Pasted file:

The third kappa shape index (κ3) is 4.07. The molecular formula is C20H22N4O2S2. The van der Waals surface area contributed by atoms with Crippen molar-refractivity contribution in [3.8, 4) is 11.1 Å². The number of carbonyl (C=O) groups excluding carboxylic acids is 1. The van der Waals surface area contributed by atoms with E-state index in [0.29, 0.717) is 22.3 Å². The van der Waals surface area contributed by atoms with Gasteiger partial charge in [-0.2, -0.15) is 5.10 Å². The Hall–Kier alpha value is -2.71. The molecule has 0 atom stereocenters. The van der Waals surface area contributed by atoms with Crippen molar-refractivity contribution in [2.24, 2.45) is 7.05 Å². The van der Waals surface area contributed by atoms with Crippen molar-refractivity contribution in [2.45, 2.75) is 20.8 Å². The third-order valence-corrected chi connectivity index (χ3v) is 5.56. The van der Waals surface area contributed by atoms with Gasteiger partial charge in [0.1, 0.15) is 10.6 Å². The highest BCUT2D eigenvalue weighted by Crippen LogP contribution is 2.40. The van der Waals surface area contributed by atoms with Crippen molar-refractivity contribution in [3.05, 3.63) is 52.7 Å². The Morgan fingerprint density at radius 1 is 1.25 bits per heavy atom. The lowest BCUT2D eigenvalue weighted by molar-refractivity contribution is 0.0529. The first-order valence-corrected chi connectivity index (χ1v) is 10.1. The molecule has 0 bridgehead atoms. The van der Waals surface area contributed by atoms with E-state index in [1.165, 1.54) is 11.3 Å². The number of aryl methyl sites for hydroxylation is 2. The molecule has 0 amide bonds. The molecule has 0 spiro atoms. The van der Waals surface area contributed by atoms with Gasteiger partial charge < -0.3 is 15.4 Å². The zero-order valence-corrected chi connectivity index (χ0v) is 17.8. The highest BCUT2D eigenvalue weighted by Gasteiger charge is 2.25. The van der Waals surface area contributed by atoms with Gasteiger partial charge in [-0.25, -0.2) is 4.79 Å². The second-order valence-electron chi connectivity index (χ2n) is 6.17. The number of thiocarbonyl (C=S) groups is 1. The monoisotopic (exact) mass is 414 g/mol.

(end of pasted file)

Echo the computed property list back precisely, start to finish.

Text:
The third kappa shape index (κ3) is 4.07. The molecular formula is C20H22N4O2S2. The van der Waals surface area contributed by atoms with Crippen molar-refractivity contribution in [3.8, 4) is 11.1 Å². The number of carbonyl (C=O) groups excluding carboxylic acids is 1. The van der Waals surface area contributed by atoms with E-state index in [0.29, 0.717) is 22.3 Å². The van der Waals surface area contributed by atoms with Gasteiger partial charge in [-0.2, -0.15) is 5.10 Å². The Hall–Kier alpha value is -2.71. The molecule has 0 atom stereocenters. The van der Waals surface area contributed by atoms with Crippen molar-refractivity contribution in [2.24, 2.45) is 7.05 Å². The van der Waals surface area contributed by atoms with Crippen molar-refractivity contribution in [2.45, 2.75) is 20.8 Å². The third-order valence-corrected chi connectivity index (χ3v) is 5.56. The van der Waals surface area contributed by atoms with Gasteiger partial charge in [0.1, 0.15) is 10.6 Å². The highest BCUT2D eigenvalue weighted by Crippen LogP contribution is 2.40. The van der Waals surface area contributed by atoms with Crippen molar-refractivity contribution in [3.05, 3.63) is 52.7 Å². The Morgan fingerprint density at radius 1 is 1.25 bits per heavy atom. The lowest BCUT2D eigenvalue weighted by molar-refractivity contribution is 0.0529. The first-order valence-corrected chi connectivity index (χ1v) is 10.1. The molecule has 0 bridgehead atoms. The van der Waals surface area contributed by atoms with E-state index in [1.165, 1.54) is 11.3 Å². The number of aryl methyl sites for hydroxylation is 2. The molecule has 0 amide bonds. The molecule has 0 spiro atoms. The van der Waals surface area contributed by atoms with Gasteiger partial charge < -0.3 is 15.4 Å². The zero-order valence-corrected chi connectivity index (χ0v) is 17.8. The highest BCUT2D eigenvalue weighted by Gasteiger charge is 2.25. The van der Waals surface area contributed by atoms with Gasteiger partial charge in [-0.25, -0.2) is 4.79 Å². The second-order valence-electron chi connectivity index (χ2n) is 6.17. The number of thiocarbonyl (C=S) groups is 1. The monoisotopic (exact) mass is 414 g/mol.